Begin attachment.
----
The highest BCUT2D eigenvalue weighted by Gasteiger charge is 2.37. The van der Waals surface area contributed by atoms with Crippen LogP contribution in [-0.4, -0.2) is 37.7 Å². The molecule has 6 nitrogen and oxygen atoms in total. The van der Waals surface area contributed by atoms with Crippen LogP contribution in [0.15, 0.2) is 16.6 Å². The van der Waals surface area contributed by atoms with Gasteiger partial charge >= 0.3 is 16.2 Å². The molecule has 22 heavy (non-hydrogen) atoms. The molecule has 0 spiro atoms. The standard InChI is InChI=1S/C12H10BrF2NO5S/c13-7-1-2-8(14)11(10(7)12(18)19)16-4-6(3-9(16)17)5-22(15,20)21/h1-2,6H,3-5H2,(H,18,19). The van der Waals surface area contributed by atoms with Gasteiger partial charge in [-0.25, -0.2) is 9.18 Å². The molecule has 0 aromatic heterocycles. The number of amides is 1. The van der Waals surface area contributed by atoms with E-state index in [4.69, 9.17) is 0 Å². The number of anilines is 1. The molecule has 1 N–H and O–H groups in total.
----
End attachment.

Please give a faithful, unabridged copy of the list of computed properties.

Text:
The highest BCUT2D eigenvalue weighted by Gasteiger charge is 2.37. The van der Waals surface area contributed by atoms with Crippen LogP contribution in [-0.4, -0.2) is 37.7 Å². The molecule has 6 nitrogen and oxygen atoms in total. The van der Waals surface area contributed by atoms with Crippen LogP contribution in [0.15, 0.2) is 16.6 Å². The van der Waals surface area contributed by atoms with Gasteiger partial charge >= 0.3 is 16.2 Å². The molecule has 22 heavy (non-hydrogen) atoms. The molecule has 0 spiro atoms. The standard InChI is InChI=1S/C12H10BrF2NO5S/c13-7-1-2-8(14)11(10(7)12(18)19)16-4-6(3-9(16)17)5-22(15,20)21/h1-2,6H,3-5H2,(H,18,19). The van der Waals surface area contributed by atoms with Gasteiger partial charge in [-0.25, -0.2) is 9.18 Å². The molecule has 0 aromatic heterocycles. The number of amides is 1. The van der Waals surface area contributed by atoms with E-state index in [4.69, 9.17) is 0 Å². The number of anilines is 1. The molecule has 1 N–H and O–H groups in total.